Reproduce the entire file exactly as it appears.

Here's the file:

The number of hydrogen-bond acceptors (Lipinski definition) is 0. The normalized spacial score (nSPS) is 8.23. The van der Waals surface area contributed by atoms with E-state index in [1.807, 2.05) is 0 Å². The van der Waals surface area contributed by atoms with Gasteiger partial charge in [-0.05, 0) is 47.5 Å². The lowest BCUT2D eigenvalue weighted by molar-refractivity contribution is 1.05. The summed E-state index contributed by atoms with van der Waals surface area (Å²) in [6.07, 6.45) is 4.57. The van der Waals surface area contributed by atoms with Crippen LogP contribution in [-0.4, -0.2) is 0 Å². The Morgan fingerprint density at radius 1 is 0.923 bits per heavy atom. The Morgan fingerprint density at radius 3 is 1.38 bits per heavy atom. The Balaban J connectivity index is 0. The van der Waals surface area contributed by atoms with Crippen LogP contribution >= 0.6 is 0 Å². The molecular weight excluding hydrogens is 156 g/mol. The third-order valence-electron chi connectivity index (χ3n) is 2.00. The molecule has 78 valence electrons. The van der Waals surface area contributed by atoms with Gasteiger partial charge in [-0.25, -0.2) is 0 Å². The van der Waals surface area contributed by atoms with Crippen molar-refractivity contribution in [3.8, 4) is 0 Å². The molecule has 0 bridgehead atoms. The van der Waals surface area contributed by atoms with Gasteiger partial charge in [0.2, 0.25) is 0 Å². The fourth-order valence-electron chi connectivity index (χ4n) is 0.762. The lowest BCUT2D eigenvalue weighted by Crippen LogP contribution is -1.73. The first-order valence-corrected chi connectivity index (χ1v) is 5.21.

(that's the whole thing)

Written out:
The number of hydrogen-bond acceptors (Lipinski definition) is 0. The normalized spacial score (nSPS) is 8.23. The van der Waals surface area contributed by atoms with E-state index in [1.807, 2.05) is 0 Å². The van der Waals surface area contributed by atoms with Gasteiger partial charge in [-0.05, 0) is 47.5 Å². The lowest BCUT2D eigenvalue weighted by molar-refractivity contribution is 1.05. The summed E-state index contributed by atoms with van der Waals surface area (Å²) in [6.07, 6.45) is 4.57. The van der Waals surface area contributed by atoms with Crippen LogP contribution in [-0.4, -0.2) is 0 Å². The Morgan fingerprint density at radius 1 is 0.923 bits per heavy atom. The Morgan fingerprint density at radius 3 is 1.38 bits per heavy atom. The Balaban J connectivity index is 0. The van der Waals surface area contributed by atoms with Crippen LogP contribution >= 0.6 is 0 Å². The molecular weight excluding hydrogens is 156 g/mol. The third-order valence-electron chi connectivity index (χ3n) is 2.00. The molecule has 78 valence electrons. The van der Waals surface area contributed by atoms with Gasteiger partial charge in [-0.25, -0.2) is 0 Å². The van der Waals surface area contributed by atoms with Crippen molar-refractivity contribution in [3.8, 4) is 0 Å². The molecule has 0 bridgehead atoms. The van der Waals surface area contributed by atoms with Gasteiger partial charge in [0.2, 0.25) is 0 Å². The fourth-order valence-electron chi connectivity index (χ4n) is 0.762. The lowest BCUT2D eigenvalue weighted by Crippen LogP contribution is -1.73. The first-order valence-corrected chi connectivity index (χ1v) is 5.21.